Investigations by law enforcement officials into the kidnapping and murder of a 10-year-old Tyler schoolgirl continue, but a warrant affidavit filed against the suspect provides a clearer timeline of events.

According to a warrant affidavit filed with 241st State District Judge Jack Skeen of Tyler, inconsistencies in the suspect's statements to law enforcement officers, along with cell phone records, video surveillance and subsequent confession revealed “sufficient probable cause” that Gustavo Zavala-Garcia “intentionally caused the death” of Kayla Gomez-Orozco.

Zavala-Garcia, a 24-year-old Mexican national residing in Bullard who is related by marriage to Gomez-Orozco, is being held in the Smith County Jail on a $10 million bond.

The affidavit states that the murder was committed on or about Nov. 1 in Smith County, after she was taken from the Bullard First Assembly of God, just inside Cherokee County, only a few miles away from where her body was discovered Nov. 6 inside a well on property next to where Zavala-Garcia lived.

A timeline was constructed based on witness accounts, evidence located at Zavala-Garcia's place and his cell phone records.

Investigators believe he took Gomez-Orozco in his vehicle as he left the church Nov. 1, and sometime between the time he arrived home and the time when his wife told law enforcement agents he entered their residence “is when (the) suspected party concealed the victim in the well,” the affidavit states.

Cell phone records also revealed that Zavala-Garcia contacted his employer by cell phone that evening, “requesting to borrow one of the business vehicles to assist with the search” for the girl after his wife told him she was missing from the church, the affidavit added.

Although the employer did not answer the call, he text messaged Zavala-Garcia the next morning, Nov. 2, “asking what was needed,” according to the affidavit, which added that his employer was not aware if a company vehicle was used.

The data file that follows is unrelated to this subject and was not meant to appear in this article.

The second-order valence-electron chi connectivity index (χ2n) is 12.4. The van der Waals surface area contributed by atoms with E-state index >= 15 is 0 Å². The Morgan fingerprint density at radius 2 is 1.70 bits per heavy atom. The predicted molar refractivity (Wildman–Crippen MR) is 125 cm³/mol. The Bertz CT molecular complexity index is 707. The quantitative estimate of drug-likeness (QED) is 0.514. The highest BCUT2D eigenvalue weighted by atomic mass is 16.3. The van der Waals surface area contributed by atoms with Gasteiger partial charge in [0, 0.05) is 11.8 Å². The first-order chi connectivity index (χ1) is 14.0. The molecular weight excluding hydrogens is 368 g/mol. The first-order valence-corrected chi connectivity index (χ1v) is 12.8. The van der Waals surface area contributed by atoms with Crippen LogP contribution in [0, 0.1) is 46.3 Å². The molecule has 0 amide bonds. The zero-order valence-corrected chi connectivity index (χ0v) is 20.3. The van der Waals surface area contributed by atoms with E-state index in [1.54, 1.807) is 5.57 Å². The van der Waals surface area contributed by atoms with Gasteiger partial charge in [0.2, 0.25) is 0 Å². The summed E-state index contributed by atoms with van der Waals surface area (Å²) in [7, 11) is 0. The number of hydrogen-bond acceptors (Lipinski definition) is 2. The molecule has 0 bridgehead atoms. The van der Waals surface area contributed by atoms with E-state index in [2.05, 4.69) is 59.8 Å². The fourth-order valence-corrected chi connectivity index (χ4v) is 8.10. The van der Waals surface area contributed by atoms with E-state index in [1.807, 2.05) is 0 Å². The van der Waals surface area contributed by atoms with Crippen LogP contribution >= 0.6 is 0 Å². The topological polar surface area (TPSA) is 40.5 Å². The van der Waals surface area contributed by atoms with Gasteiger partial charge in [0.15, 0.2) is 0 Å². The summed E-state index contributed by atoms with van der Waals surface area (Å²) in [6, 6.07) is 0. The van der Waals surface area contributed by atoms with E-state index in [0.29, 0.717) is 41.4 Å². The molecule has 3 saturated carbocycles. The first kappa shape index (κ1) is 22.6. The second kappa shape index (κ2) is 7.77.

However, footage from a local convenience store surveillance camera shows Zavala-Garcia and his wife on Nov. 1 at the gas pump in one of the company trucks and places them inside the store between 8:12 p.m. and 8:18 p.m., the affidavit noted.

It also stated that during a polygraph exam, Zavala-Garcia “answered 'yes' to questions regarding causing the death of the victim” but then recanted his answer.

For now, officials on both sides of the Cherokee-Smith county line continue to collect information.

“We're getting all these reports, trying to close out (the case), but there is a lot of paper work over this, which we are going to turn over to the Smith County D.A. when the time comes,” said Cherokee County Sheriff James Campbell. “They can use (information about the kidnapping) to enhance the case. They're going to get it (information) all together, but they still have some scenes in Smith County that they're looking at, and they're talking to people.”

A nationwide Amber Alert was issued when Gomez-Orozco was discovered missing, and agents from the Dallas FBI office coordinated a Nov. 5 search manned by volunteers, of which nearly 700 showed.

Funeral services were held Nov. 9 in Tyler for Gomez-Orozco, who was laid to rest in Tyler's Rose Lawn Cemetery.

Meanwhile, donations are being accepted in her memory in a “Kayla’s Fund” account at First Bank & Trust East Texas, as well as online at “Help Find Kayla Gomez Fundraiser” at www.youcaring.com.

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